To my investment advisors: “you’re fired!”

Here I am again, harping on about retirement investments. Get used to it. I’m not retiring anytime soon and I’ll have a lot to say in the years ahead.

I’ve always been a good saver, but I’ve been lazy about managing my investments and it has cost me.

Now, I’m taking responsibility. I wish I’d done it a decade ago.

Twenty years ago, I set up a LIRA (locked-in retirement account) with a now-defunct investment firm. I also added an RRSP (registered retirement savings plan) and invested the maximum every year. The money manager moved on to a different firm and took me with him. Until he dumped me because I wasn’t wealthy enough for his time.

This guy also discouraged me from buying back seven years of service in a defined benefit (DB) pension plan in favour of keeping my money with him in RSPs. Stupidly, I failed to research his advice properly and it stands as my worst financial decision ever. Defined benefit pensions (mine is with a Canadian crown corporation and therefore solid) trump RSPs.

Other account managers have come and gone (without any notification other than seeing a new name on my monthly statement), but I think I’ve done okay. My newly-hired independent money coach looked at the management fees and determined they were reasonable.

Still, I’m dumping them before the end of the year. They may have managed my money reasonably well, (am I ‘richer than I think?’) but the customer service is non-existent. They’ve never contacted me to offer paperless statements and emails frequently go unanswered. And, this is a national firm with a swanky office in downtown Vancouver. Admittedly, I’ve not hounded them for service, preferring to let them do their thing.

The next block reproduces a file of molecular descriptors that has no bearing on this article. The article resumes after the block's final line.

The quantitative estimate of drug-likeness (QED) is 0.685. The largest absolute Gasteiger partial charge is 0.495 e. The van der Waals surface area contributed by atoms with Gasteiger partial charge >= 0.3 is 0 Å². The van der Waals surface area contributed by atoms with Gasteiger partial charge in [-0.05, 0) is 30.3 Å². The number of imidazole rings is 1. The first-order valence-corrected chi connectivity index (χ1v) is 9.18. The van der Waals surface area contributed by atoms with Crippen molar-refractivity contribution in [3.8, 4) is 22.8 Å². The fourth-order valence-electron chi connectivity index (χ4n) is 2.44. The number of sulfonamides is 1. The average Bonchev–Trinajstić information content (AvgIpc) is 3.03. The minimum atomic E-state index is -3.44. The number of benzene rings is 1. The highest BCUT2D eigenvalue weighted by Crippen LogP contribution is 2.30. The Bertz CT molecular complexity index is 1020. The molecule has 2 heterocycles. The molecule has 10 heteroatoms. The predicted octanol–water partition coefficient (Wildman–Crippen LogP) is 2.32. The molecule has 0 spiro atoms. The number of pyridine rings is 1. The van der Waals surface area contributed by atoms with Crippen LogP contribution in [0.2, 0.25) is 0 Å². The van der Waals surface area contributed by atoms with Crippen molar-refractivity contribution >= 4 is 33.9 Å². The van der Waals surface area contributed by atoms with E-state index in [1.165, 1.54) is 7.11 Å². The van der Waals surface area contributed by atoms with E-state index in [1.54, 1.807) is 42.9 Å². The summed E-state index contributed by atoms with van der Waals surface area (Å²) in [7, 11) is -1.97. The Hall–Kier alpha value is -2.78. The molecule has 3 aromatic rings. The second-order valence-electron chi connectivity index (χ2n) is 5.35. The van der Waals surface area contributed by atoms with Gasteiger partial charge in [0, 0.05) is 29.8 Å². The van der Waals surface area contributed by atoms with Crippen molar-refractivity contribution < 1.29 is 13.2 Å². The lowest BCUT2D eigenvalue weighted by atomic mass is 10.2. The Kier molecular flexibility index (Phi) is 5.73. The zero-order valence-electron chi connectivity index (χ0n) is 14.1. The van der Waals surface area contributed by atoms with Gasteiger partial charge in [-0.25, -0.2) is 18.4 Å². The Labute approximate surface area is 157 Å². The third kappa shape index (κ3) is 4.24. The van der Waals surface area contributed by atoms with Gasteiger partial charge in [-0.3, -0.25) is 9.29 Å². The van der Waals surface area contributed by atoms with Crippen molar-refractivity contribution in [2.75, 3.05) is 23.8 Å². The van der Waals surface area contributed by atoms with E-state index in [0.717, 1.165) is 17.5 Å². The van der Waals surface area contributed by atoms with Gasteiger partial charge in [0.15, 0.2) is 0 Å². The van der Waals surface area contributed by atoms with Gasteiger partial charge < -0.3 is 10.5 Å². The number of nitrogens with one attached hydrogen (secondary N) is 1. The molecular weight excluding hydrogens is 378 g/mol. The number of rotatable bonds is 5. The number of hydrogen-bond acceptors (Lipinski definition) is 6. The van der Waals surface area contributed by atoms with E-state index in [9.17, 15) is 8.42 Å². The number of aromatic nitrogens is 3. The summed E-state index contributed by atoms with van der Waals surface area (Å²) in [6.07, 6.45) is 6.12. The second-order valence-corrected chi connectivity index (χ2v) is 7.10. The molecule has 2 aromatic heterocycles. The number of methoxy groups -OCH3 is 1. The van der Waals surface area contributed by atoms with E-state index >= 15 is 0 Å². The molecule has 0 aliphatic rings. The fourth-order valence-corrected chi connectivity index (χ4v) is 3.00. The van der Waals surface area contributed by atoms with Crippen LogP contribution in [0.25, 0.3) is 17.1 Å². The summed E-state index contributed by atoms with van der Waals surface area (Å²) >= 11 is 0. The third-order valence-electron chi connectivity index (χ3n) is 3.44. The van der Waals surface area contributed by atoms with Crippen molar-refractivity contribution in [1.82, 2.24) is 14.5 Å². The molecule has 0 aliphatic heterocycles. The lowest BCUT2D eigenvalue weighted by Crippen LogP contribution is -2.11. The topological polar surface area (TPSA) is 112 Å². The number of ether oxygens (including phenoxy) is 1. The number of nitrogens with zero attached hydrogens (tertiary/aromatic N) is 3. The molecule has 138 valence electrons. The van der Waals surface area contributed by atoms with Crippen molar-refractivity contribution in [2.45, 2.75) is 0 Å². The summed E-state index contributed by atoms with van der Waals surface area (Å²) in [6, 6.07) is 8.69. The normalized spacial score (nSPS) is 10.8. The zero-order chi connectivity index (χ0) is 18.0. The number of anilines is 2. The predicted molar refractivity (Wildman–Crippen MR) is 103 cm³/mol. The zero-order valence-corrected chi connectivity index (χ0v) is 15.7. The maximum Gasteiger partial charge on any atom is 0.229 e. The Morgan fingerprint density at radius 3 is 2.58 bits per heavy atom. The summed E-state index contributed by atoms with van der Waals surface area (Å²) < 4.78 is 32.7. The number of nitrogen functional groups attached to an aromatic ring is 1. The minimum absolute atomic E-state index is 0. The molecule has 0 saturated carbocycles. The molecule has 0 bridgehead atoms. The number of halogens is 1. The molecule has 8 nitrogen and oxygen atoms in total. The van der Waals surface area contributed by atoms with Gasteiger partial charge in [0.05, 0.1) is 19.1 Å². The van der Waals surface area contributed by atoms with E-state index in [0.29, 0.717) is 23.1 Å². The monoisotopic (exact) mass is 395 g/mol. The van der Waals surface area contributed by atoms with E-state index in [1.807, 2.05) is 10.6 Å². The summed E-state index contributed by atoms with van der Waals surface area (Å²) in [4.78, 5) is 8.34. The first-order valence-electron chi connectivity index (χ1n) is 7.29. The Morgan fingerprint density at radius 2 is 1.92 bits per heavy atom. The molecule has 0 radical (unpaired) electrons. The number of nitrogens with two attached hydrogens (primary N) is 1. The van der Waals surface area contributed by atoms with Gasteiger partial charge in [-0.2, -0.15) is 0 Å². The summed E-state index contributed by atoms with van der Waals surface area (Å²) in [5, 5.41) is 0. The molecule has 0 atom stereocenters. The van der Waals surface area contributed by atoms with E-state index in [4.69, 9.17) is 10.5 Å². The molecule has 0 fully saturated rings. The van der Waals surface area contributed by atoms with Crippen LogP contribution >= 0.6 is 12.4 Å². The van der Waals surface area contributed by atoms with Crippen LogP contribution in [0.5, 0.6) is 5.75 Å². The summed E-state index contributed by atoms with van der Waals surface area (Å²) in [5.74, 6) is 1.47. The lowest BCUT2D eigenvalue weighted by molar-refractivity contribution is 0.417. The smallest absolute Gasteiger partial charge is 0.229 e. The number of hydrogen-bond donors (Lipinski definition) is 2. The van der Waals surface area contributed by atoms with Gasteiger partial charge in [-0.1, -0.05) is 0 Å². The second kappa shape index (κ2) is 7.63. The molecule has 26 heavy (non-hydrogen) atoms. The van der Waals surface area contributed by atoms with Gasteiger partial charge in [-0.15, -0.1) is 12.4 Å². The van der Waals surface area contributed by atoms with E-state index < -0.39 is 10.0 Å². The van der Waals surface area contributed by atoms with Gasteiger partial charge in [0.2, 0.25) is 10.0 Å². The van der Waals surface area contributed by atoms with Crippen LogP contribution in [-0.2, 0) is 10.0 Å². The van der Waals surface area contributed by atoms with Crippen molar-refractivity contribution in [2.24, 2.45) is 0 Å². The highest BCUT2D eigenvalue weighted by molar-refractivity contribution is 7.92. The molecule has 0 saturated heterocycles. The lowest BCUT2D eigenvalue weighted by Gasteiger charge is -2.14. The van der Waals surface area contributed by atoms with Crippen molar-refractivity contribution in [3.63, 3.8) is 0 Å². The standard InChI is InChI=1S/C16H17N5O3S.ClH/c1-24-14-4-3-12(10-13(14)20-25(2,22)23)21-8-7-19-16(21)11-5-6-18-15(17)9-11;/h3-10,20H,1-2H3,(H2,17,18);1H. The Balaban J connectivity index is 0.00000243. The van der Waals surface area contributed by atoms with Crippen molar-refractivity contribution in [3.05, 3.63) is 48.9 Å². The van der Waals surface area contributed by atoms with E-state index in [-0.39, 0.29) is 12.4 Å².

I was happy as long as the statement amounts were heading in the right direction. Occasionally, the new account manager would call to discuss my investment mix and suggest we meet. I didn’t bother. My instructions were always the same: “XX is my current age. I’m retiring at 65. I’ll take some risk in favour of growth. Make me as much money as you can.”

Last week, I met for 90 minutes with a new firm. I liked them very much. They walked me through their investment philosophy and the way they approach customer service. Most importantly, they didn’t make me feel undeserving of service because I don’t have millions to invest.

What’s more, they spoke very favourably about the other investment firm I’m meeting with later this week. A class act, indeed.

In the coming weeks, I’ll be deciding which company to invest my money with. One or maybe both. I’ll keep you posted.

I’m also firing a chartered Canadian bank holding some of my investments. They’ve been VERY naughty and greedy with management fees. I’ll outline this in a future post.

One thought on “To my investment advisors: “you’re fired!”

Leave a Reply